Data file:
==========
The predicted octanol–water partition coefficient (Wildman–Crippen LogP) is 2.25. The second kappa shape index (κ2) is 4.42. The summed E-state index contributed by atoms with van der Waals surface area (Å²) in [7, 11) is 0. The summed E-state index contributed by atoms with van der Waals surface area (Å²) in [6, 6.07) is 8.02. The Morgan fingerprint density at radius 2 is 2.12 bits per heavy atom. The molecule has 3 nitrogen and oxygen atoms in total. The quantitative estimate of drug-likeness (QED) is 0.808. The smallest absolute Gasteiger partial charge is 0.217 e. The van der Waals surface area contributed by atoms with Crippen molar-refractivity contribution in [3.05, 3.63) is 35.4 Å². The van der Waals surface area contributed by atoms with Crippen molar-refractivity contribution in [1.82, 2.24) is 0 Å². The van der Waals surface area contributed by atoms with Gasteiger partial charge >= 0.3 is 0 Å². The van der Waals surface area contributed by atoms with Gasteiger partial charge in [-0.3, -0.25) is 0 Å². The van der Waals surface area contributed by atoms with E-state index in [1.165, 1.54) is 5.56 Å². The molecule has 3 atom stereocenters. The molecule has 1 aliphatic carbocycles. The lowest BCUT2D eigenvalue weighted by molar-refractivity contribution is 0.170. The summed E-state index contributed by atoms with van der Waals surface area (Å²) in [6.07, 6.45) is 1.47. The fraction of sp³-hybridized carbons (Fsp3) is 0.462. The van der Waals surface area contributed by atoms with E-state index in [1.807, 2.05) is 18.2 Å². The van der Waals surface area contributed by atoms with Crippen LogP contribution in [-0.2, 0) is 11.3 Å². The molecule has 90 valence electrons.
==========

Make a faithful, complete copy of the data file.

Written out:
The predicted octanol–water partition coefficient (Wildman–Crippen LogP) is 2.25. The second kappa shape index (κ2) is 4.42. The summed E-state index contributed by atoms with van der Waals surface area (Å²) in [7, 11) is 0. The summed E-state index contributed by atoms with van der Waals surface area (Å²) in [6, 6.07) is 8.02. The Morgan fingerprint density at radius 2 is 2.12 bits per heavy atom. The molecule has 3 nitrogen and oxygen atoms in total. The quantitative estimate of drug-likeness (QED) is 0.808. The smallest absolute Gasteiger partial charge is 0.217 e. The van der Waals surface area contributed by atoms with Crippen molar-refractivity contribution in [3.05, 3.63) is 35.4 Å². The van der Waals surface area contributed by atoms with Crippen molar-refractivity contribution in [1.82, 2.24) is 0 Å². The van der Waals surface area contributed by atoms with Gasteiger partial charge >= 0.3 is 0 Å². The van der Waals surface area contributed by atoms with Gasteiger partial charge in [-0.3, -0.25) is 0 Å². The van der Waals surface area contributed by atoms with E-state index in [1.165, 1.54) is 5.56 Å². The molecule has 3 atom stereocenters. The molecule has 1 aliphatic carbocycles. The lowest BCUT2D eigenvalue weighted by molar-refractivity contribution is 0.170. The summed E-state index contributed by atoms with van der Waals surface area (Å²) in [6.07, 6.45) is 1.47. The fraction of sp³-hybridized carbons (Fsp3) is 0.462. The van der Waals surface area contributed by atoms with E-state index in [1.807, 2.05) is 18.2 Å². The van der Waals surface area contributed by atoms with Crippen LogP contribution in [-0.2, 0) is 11.3 Å². The molecule has 90 valence electrons.